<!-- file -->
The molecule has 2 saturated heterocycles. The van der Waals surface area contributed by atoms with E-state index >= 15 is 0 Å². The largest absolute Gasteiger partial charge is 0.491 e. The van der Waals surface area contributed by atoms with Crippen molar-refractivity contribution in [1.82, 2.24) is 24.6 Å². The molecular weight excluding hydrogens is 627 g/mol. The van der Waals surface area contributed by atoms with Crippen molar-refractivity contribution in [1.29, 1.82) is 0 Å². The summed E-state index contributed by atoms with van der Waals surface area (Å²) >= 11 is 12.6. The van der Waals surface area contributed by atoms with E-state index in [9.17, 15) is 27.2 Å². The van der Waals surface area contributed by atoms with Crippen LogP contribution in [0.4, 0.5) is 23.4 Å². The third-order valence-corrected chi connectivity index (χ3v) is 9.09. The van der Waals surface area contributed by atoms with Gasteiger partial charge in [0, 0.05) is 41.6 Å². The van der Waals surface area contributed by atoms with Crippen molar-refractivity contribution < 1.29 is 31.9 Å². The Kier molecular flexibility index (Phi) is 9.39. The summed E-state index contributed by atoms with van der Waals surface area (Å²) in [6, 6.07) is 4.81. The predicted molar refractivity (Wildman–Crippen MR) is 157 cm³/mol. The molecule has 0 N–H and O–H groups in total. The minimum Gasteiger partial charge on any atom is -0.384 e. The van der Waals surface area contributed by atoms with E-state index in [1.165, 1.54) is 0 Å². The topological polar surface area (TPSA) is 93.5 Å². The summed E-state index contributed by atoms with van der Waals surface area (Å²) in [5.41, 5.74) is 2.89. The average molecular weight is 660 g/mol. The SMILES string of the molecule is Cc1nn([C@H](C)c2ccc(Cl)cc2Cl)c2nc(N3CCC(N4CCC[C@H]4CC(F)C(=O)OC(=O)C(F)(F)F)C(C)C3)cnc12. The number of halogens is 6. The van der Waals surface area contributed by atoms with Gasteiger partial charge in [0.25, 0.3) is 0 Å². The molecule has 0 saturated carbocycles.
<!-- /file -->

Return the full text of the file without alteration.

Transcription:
The molecule has 2 saturated heterocycles. The van der Waals surface area contributed by atoms with E-state index >= 15 is 0 Å². The largest absolute Gasteiger partial charge is 0.491 e. The van der Waals surface area contributed by atoms with Crippen molar-refractivity contribution in [1.82, 2.24) is 24.6 Å². The molecular weight excluding hydrogens is 627 g/mol. The van der Waals surface area contributed by atoms with Crippen molar-refractivity contribution in [1.29, 1.82) is 0 Å². The summed E-state index contributed by atoms with van der Waals surface area (Å²) >= 11 is 12.6. The van der Waals surface area contributed by atoms with E-state index in [9.17, 15) is 27.2 Å². The van der Waals surface area contributed by atoms with Crippen LogP contribution in [0.4, 0.5) is 23.4 Å². The third-order valence-corrected chi connectivity index (χ3v) is 9.09. The van der Waals surface area contributed by atoms with Gasteiger partial charge in [0, 0.05) is 41.6 Å². The van der Waals surface area contributed by atoms with Crippen molar-refractivity contribution < 1.29 is 31.9 Å². The Kier molecular flexibility index (Phi) is 9.39. The summed E-state index contributed by atoms with van der Waals surface area (Å²) in [6, 6.07) is 4.81. The predicted molar refractivity (Wildman–Crippen MR) is 157 cm³/mol. The molecule has 0 N–H and O–H groups in total. The minimum Gasteiger partial charge on any atom is -0.384 e. The van der Waals surface area contributed by atoms with E-state index in [1.165, 1.54) is 0 Å². The topological polar surface area (TPSA) is 93.5 Å². The summed E-state index contributed by atoms with van der Waals surface area (Å²) in [5.41, 5.74) is 2.89. The average molecular weight is 660 g/mol. The SMILES string of the molecule is Cc1nn([C@H](C)c2ccc(Cl)cc2Cl)c2nc(N3CCC(N4CCC[C@H]4CC(F)C(=O)OC(=O)C(F)(F)F)C(C)C3)cnc12. The number of halogens is 6. The van der Waals surface area contributed by atoms with Gasteiger partial charge in [0.25, 0.3) is 0 Å². The molecule has 0 saturated carbocycles.